In cinema’s most famous song-and-dance number, Gene Kelly sings of a “glorious feeling” as he nimbly swings around lamp posts and splashes around a studio set wet with rain.
Singin’ in the Rain’s screen-writers described it as “impromptu fun”, but there’s another reading of the sequence. In the 1950s, a cancer gnawed at the heart of Hollywood: the House Un-American Activities Committee, fixated on weeding out communist sympathisers.
The left-leaning Kelly was not blacklisted, but fled to Europe in 1952 for 19 months before Singin’ in the Rain opened. Film theorist Peter Wollen argues that the routine “represents Kelly’s determination to be optimistic in a miserable political climate”.
Cue: La La Land, the unashamedly nostalgic, all-singing, all-dancing musical that’s cleaning up this awards season with 14 Oscar nominations (a record with All about Eve and Titanic), 11 Bafta nominations and seven wins from seven nominations at the Golden Globes. It’s the film everybody is talking about, having taken $225 million at the worldwide box office since opening in the US in December.
The romanticism and flights of fantasy might not be for everyone, but people who don’t often go to the pictures are queuing up to see it. Love it or hate it, it’s hard to argue with the fact that Whiplash writer/director Damien Chazelle has created the perfect cinematic escape for our very own “miserable political climate”.
It reminds me of seeing Moulin Rouge, whose UK release in 2001 inadvertently coincided with 9/11 and its aftermath, and the gratitude I felt for the two-hour respite. In the same way, La La Land is helping us through the latest apocalyptic combination of an unstable new President over there, ideological division over here and global uncertainty everywhere.
It’s pertinent that musicals should offer relief during our hard times. The form, rooted in vaudeville, ballet and opera, enjoyed its first flush of ubiquity during the Great Depression. Director and choreographer Busby Berkeley transformed the genre with the remake of Gold Diggers of 1933, and Fred Astaire and Ginger Rogers became marquee stars after the comedic Top Hat and others.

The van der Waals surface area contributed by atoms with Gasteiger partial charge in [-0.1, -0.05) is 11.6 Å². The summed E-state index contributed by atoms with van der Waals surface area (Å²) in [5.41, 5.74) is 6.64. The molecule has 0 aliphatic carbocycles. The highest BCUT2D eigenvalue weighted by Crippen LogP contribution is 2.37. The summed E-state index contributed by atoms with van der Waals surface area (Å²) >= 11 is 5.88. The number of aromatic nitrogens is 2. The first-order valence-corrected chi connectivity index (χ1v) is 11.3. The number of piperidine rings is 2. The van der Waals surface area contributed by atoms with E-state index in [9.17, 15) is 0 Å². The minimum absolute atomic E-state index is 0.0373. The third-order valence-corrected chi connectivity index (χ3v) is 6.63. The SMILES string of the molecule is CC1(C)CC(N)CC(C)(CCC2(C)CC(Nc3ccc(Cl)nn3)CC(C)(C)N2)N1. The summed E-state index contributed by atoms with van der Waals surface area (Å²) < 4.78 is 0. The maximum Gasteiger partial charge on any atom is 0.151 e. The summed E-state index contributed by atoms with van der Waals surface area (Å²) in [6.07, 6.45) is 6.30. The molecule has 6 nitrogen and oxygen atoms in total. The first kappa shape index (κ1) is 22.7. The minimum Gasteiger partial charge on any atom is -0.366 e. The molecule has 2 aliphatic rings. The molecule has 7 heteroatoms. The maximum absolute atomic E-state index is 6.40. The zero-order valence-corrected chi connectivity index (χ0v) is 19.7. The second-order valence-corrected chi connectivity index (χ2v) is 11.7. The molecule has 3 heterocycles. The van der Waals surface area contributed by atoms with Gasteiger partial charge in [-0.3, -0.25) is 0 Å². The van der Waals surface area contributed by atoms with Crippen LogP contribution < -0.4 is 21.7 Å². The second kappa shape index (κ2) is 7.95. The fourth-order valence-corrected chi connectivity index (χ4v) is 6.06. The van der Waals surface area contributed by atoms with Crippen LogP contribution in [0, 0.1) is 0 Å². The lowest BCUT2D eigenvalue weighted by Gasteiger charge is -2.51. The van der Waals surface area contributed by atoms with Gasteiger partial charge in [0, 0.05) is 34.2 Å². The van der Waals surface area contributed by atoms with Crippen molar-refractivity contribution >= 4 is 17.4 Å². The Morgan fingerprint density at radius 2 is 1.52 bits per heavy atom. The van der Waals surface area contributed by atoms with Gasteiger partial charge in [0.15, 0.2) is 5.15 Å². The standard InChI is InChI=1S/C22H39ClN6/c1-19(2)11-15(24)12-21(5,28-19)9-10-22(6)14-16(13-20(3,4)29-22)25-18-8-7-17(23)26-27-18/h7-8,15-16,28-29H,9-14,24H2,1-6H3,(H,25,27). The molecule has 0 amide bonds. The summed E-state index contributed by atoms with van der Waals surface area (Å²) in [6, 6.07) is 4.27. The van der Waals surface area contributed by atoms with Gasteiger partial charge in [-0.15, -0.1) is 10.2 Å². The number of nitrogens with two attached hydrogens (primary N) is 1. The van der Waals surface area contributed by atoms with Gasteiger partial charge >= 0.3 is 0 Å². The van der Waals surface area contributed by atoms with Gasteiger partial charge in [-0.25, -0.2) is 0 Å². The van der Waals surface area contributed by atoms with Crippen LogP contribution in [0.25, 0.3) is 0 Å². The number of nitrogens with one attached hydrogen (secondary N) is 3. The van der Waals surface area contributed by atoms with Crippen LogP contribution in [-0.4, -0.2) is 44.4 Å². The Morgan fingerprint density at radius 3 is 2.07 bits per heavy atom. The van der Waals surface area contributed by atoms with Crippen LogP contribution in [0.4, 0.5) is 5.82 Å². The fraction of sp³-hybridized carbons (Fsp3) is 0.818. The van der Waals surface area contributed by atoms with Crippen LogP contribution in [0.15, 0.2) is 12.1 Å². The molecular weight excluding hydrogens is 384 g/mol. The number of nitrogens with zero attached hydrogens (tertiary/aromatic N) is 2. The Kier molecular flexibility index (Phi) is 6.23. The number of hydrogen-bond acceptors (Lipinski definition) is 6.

La La Land
Like a high-tech version of the music hall, these films took audiences out of themselves throughout the Second World War, with Kelly, Judy Garland and Ann Miller topping the box office. This was also Hollywood working on a scale that emerging rival television could not.
But musicals lost their commercial lustre in the late 60s as audiences became more sophisticated, or perhaps cynical. Oliver! (1968) was the last musical to win best picture until Chicago in 2003. But everything goes in waves, and sometimes the best way to face the music is dance.
When interviewed about La La Land in Variety, star Emma Stone was quick to refer to these “really rough times” and why having “something so transporting that brings you joy and nostalgia and hope and heartbreak for two hours is something that’s really special and needed right now”.
Annoyingly for theorists, the perfect timing of La La Land is a necessary coincidence. Chazelle wrote it in 2010, having first conceived it when he was at Harvard with composer Justin Hurwitz. Nobody would back the project. Then Whiplash – critically acclaimed, commercially profitable – brought financiers to the door with a $30 million budget (ten times that of Whiplash, but a fraction of what Titanic cost in 1997, incidentally). This allowed the production to be shot and lit to look like a grand confection from the musical’s heyday, albeit set very much in the here and now, with a sly joke about the ubiquity of the Toyota Prius in Hollywood.
It’s replete with in-jokes for cineastes and references to the classics, but we can all enjoy the agenda-setting opening whereby a small black-and-white screen widens out luxuriously to CinemaScope. The film deploys another secret weapon that’s very definitely from the golden age: the long take.
Chazelle describes his two stars, Ryan Gosling and Emma Stone, as his “Fred and Ginger, Bogart and Bacall” and La La Land draws on Singin’ in the Rain with its routines shot in full screen and only sparingly edited. The stars also actually sing and dance like ordinary people who just happen to be better than you and me at singing and dancing, a key creative decision that grounds their characters – a struggling songwriter and a wannabe actress – and thus their love story.
Our own love story with musicals at the movies may just have been rekindled at a moment when we need it the most.
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